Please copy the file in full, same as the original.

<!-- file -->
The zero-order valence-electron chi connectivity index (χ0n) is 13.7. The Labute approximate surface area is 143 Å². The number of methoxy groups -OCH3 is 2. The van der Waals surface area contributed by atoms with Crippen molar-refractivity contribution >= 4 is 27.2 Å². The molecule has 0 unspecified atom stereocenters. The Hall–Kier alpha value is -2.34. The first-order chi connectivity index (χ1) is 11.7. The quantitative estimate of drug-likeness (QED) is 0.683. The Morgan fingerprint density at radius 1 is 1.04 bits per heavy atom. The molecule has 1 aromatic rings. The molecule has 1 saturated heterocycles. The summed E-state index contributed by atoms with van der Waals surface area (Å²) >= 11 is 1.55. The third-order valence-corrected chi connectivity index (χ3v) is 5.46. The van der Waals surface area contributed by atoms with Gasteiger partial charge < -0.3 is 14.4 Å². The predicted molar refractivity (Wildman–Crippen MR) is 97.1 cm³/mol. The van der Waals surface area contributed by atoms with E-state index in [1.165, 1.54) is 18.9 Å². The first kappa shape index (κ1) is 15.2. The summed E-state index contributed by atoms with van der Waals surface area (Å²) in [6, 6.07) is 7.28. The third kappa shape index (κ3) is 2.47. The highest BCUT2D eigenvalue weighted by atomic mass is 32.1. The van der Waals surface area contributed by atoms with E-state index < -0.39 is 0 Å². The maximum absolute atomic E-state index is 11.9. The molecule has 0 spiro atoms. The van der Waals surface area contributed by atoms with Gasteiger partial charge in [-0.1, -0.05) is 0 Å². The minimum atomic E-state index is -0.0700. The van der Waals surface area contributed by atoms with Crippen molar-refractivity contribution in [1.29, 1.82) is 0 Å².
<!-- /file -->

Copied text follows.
The zero-order valence-electron chi connectivity index (χ0n) is 13.7. The Labute approximate surface area is 143 Å². The number of methoxy groups -OCH3 is 2. The van der Waals surface area contributed by atoms with Crippen molar-refractivity contribution >= 4 is 27.2 Å². The molecule has 0 unspecified atom stereocenters. The Hall–Kier alpha value is -2.34. The first-order chi connectivity index (χ1) is 11.7. The quantitative estimate of drug-likeness (QED) is 0.683. The Morgan fingerprint density at radius 1 is 1.04 bits per heavy atom. The molecule has 1 aromatic rings. The molecule has 1 saturated heterocycles. The summed E-state index contributed by atoms with van der Waals surface area (Å²) >= 11 is 1.55. The third-order valence-corrected chi connectivity index (χ3v) is 5.46. The van der Waals surface area contributed by atoms with Gasteiger partial charge < -0.3 is 14.4 Å². The predicted molar refractivity (Wildman–Crippen MR) is 97.1 cm³/mol. The van der Waals surface area contributed by atoms with E-state index in [1.165, 1.54) is 18.9 Å². The first kappa shape index (κ1) is 15.2. The summed E-state index contributed by atoms with van der Waals surface area (Å²) in [6, 6.07) is 7.28. The third kappa shape index (κ3) is 2.47. The highest BCUT2D eigenvalue weighted by atomic mass is 32.1. The van der Waals surface area contributed by atoms with E-state index < -0.39 is 0 Å². The maximum absolute atomic E-state index is 11.9. The molecule has 0 spiro atoms. The van der Waals surface area contributed by atoms with Gasteiger partial charge in [-0.1, -0.05) is 0 Å². The minimum atomic E-state index is -0.0700. The van der Waals surface area contributed by atoms with Crippen molar-refractivity contribution in [1.29, 1.82) is 0 Å².